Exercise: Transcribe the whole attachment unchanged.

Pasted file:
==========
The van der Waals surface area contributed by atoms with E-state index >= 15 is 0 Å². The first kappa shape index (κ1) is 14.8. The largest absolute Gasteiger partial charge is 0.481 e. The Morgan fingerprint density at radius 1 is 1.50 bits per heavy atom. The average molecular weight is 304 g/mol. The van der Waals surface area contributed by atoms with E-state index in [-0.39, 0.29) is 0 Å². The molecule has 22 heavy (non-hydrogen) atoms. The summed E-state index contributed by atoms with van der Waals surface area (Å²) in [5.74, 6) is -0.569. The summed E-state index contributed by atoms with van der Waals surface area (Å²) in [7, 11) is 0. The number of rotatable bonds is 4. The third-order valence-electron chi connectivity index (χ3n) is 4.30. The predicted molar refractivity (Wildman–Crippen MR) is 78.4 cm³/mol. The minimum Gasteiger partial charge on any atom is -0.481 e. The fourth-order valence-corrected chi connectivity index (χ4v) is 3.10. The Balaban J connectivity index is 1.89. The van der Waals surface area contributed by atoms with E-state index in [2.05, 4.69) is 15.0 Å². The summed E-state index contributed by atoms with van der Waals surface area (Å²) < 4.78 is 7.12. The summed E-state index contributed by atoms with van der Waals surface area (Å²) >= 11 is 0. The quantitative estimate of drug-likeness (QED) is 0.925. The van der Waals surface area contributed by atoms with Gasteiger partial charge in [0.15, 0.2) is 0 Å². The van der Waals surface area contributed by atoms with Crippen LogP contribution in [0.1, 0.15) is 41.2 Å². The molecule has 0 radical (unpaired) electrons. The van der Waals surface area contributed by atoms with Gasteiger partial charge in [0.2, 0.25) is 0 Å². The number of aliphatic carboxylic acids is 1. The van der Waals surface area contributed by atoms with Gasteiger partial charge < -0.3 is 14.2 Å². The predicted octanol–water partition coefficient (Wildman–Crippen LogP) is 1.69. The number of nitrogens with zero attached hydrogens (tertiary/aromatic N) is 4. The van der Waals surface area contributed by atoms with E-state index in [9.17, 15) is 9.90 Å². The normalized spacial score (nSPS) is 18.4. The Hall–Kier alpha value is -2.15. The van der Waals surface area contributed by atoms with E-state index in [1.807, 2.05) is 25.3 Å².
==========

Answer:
The van der Waals surface area contributed by atoms with E-state index >= 15 is 0 Å². The first kappa shape index (κ1) is 14.8. The largest absolute Gasteiger partial charge is 0.481 e. The Morgan fingerprint density at radius 1 is 1.50 bits per heavy atom. The average molecular weight is 304 g/mol. The van der Waals surface area contributed by atoms with E-state index in [-0.39, 0.29) is 0 Å². The molecule has 22 heavy (non-hydrogen) atoms. The summed E-state index contributed by atoms with van der Waals surface area (Å²) in [5.74, 6) is -0.569. The summed E-state index contributed by atoms with van der Waals surface area (Å²) in [7, 11) is 0. The number of rotatable bonds is 4. The third-order valence-electron chi connectivity index (χ3n) is 4.30. The predicted molar refractivity (Wildman–Crippen MR) is 78.4 cm³/mol. The minimum Gasteiger partial charge on any atom is -0.481 e. The fourth-order valence-corrected chi connectivity index (χ4v) is 3.10. The Balaban J connectivity index is 1.89. The van der Waals surface area contributed by atoms with E-state index in [2.05, 4.69) is 15.0 Å². The summed E-state index contributed by atoms with van der Waals surface area (Å²) < 4.78 is 7.12. The summed E-state index contributed by atoms with van der Waals surface area (Å²) >= 11 is 0. The quantitative estimate of drug-likeness (QED) is 0.925. The van der Waals surface area contributed by atoms with Gasteiger partial charge in [0.15, 0.2) is 0 Å². The van der Waals surface area contributed by atoms with Crippen LogP contribution in [0.1, 0.15) is 41.2 Å². The molecule has 0 radical (unpaired) electrons. The van der Waals surface area contributed by atoms with Gasteiger partial charge in [0.2, 0.25) is 0 Å². The number of aliphatic carboxylic acids is 1. The van der Waals surface area contributed by atoms with Gasteiger partial charge < -0.3 is 14.2 Å². The predicted octanol–water partition coefficient (Wildman–Crippen LogP) is 1.69. The number of nitrogens with zero attached hydrogens (tertiary/aromatic N) is 4. The van der Waals surface area contributed by atoms with E-state index in [9.17, 15) is 9.90 Å². The normalized spacial score (nSPS) is 18.4. The Hall–Kier alpha value is -2.15. The van der Waals surface area contributed by atoms with E-state index in [1.807, 2.05) is 25.3 Å².